Feeling 4: Worry. While I'm delighted to see the Republican Party lose more and more decent folks thanks to their recalcitrance and insanity, I'm not sure I'm at all comfortable with what it means our two-party system is going to look like over the next generation or so.
First of all, the fact that we have a two-party system is pretty damned entrenched now, so that even if one of those two parties goes completely off the reservation (which I think we can say the GOP has), there's little chance that a third party might rise up to take its place, or even enter the conversation as a viable third choice. That means we're stuck with one of our two major political institutions, one of the two prime generators of candidates and policies, becoming more and more insanely theocratic, xenophobic, homophobic, racist, corporatist, and frankly, unstable. “Apocalyptic” is not an inapt descriptor for the modern GOP, both in terms of religion and in terms of their willingness to crash the entire nation into the side of a mountain if they don't get their way. As more less-crazy folks leave or are booted out (Dick Lugar is on my mind as far as that goes), the more dangerous this already-dangerous party becomes.
I also worry for the Democratic Party. Now, I'm under no illusion that the Democratic Party is a bastion of pure-of-heart, incorruptible progressive heroes. It, like the GOP, is awash in corporate money and has far too large a share of conservatives as it is. But it is, right now, the only game in town if you're a politician who actually wants to govern in good faith. Even if you hate Nancy Pelosi and are queasy about gays, if you want to actually make a play to get some work done for the good of the country, you pretty much have to be a Democrat.
But what that means is that we have a Democratic Party with little that resembles a guiding philosophy beyond not blowing the place up on purpose. It's one thing to have folks like Lugar, Chaffee, Huntsman and others who get branded as “RINOs” or “Republicans In Name Only.” But just because one is a RINO, I'm not sure it follows that it's a good idea for the Dems to welcome with them with open arms.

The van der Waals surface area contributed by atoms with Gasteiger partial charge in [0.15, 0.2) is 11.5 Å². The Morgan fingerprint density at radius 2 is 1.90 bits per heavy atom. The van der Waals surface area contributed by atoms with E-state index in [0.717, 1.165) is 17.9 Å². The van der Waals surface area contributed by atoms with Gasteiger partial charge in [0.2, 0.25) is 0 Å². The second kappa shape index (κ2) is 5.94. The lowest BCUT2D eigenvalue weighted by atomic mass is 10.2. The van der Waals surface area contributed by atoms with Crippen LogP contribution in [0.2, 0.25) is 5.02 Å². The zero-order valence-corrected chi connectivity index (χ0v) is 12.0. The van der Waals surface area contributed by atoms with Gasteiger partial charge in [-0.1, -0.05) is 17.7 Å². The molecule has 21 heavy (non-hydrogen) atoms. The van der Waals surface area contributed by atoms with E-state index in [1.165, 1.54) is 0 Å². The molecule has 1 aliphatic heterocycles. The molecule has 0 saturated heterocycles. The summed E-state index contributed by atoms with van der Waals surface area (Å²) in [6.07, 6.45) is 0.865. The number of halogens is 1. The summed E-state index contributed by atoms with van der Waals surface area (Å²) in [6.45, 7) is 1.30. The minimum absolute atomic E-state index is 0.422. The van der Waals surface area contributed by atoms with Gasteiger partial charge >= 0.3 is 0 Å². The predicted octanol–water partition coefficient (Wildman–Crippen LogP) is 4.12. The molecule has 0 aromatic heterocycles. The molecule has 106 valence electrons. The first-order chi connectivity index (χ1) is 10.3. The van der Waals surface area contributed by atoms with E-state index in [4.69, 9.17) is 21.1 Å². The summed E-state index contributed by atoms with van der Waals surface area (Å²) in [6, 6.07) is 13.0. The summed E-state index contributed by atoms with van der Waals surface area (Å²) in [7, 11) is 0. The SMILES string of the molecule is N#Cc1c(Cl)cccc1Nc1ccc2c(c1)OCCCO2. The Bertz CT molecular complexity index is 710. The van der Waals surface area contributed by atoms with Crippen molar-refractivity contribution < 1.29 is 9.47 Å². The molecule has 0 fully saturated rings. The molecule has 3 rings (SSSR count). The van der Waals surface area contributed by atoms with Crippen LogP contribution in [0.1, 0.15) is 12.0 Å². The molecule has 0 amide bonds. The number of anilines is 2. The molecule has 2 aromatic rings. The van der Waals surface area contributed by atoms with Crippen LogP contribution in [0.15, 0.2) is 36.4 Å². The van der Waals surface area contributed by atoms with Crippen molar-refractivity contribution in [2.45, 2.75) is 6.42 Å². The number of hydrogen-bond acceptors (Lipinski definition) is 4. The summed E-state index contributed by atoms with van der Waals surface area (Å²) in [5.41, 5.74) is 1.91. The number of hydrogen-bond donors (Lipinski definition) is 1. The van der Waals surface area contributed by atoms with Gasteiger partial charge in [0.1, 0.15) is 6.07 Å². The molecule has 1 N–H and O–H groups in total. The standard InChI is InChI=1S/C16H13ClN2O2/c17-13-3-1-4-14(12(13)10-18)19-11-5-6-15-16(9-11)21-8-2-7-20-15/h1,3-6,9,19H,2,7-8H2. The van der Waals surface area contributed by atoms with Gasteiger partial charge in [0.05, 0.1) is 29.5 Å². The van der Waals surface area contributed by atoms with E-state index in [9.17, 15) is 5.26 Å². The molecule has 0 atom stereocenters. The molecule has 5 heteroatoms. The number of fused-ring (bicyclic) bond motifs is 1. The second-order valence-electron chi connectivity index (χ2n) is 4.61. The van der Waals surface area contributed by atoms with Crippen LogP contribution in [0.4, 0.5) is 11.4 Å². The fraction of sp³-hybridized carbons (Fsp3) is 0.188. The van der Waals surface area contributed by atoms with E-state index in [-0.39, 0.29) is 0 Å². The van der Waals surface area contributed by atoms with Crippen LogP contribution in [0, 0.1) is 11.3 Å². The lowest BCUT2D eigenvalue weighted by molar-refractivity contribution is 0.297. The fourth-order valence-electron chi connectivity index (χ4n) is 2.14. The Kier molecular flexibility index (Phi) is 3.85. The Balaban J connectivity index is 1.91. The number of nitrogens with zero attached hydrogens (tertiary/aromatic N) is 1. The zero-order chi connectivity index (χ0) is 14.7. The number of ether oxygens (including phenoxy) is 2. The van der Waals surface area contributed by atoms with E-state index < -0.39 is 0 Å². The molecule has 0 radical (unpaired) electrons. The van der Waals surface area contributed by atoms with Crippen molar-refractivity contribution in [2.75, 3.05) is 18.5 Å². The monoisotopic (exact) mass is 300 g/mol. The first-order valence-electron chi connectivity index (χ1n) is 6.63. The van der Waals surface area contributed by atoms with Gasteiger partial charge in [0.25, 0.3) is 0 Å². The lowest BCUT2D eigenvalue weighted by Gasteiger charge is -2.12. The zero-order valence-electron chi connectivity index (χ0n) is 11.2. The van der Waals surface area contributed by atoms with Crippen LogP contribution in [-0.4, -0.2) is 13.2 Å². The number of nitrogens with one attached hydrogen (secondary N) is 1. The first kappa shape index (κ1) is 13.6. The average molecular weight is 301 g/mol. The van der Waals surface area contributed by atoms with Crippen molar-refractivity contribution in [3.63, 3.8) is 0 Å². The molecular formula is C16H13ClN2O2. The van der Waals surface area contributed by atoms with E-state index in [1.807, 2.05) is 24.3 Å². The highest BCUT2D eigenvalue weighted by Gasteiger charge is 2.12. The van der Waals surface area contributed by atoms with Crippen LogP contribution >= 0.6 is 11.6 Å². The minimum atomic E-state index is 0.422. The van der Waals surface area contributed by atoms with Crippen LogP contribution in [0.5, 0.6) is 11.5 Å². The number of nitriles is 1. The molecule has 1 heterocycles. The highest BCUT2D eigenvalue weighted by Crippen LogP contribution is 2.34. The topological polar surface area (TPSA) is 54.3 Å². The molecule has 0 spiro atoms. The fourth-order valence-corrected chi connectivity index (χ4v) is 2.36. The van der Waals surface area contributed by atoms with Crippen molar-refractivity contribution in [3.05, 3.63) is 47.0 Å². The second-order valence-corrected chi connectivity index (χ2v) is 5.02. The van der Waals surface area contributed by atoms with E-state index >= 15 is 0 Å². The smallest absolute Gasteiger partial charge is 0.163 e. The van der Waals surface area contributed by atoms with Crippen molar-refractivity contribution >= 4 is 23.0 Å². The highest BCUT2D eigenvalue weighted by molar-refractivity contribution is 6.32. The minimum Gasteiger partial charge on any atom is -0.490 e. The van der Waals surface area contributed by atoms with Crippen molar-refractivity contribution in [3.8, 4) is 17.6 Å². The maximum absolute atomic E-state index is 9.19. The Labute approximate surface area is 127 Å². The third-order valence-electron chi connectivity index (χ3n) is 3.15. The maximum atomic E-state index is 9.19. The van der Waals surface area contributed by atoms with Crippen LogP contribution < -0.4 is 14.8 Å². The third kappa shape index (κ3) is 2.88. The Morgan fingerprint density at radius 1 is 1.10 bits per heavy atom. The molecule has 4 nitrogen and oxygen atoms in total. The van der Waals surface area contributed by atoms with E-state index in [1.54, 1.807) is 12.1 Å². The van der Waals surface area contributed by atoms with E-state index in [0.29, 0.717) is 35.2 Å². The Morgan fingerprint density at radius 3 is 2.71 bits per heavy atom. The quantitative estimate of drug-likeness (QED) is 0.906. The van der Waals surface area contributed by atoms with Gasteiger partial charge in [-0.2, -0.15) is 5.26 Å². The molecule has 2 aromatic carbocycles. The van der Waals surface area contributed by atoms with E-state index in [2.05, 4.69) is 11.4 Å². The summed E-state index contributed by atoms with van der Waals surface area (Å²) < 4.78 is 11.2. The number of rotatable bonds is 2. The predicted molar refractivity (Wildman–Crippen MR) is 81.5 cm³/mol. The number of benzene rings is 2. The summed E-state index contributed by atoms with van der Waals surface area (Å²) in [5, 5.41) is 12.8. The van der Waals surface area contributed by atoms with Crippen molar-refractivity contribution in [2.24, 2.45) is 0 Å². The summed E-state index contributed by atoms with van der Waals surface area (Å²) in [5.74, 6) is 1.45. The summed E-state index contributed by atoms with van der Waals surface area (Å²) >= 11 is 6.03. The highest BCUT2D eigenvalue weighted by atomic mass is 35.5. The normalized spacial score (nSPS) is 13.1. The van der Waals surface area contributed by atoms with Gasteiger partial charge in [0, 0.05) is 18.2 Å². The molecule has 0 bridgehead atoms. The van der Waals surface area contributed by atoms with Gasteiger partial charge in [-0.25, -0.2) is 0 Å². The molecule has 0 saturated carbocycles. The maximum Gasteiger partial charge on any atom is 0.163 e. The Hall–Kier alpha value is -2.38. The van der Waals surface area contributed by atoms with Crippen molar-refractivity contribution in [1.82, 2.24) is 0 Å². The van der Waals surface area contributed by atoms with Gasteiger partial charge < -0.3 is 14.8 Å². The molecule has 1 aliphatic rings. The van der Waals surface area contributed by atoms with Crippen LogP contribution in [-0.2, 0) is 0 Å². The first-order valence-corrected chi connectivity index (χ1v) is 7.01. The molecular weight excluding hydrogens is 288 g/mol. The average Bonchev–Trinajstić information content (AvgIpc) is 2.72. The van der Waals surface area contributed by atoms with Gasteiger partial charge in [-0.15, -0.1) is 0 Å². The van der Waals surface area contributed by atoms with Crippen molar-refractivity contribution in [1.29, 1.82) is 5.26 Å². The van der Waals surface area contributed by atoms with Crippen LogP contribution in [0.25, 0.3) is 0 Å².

Being a RINO is not the same as being what I will call a DFAIAP (pronounced “duh-fay-yap”): a Democrat For All Intents And Puposes. Lincoln Chaffee, I expect, is a DFAIAP, and would probably be just fine inside the Democratic Party should he decide to join. But then a couple of years ago, the Democrats gained Arlen Specter, who I would say was really a RINO, but whose politics really didn't square with the Democratic Party (and the party activists seem to agree, rejecting his bid for the Democratic nomination for his Senate seat in Pennsylvania in 2010).
A Democratic Party that welcomes in a slew of RINOs rather than DFAIAPs dilutes itself and weakens its purpose. We already have a party devoted, with laster-like precision and frothing insanity, to the world's plutocrats.(You could argue we have two, but only one of them is sociopathic about it.) What the country really needs is a party that clearly and boldly champions rational, pragmatic, practical, and compassionate policy to counteract the plutocrats. But when one party is Right Wing Crazytown, and the other is Right-of-Center Less-Crazytown, it's not going to be much of a discussion.
I'm not sure, frankly, if Crist is a (former) RINO or a DFAIAP. But the overall issue concerns me. And we may never really know, with confidence anyway. Crist is a slippery one.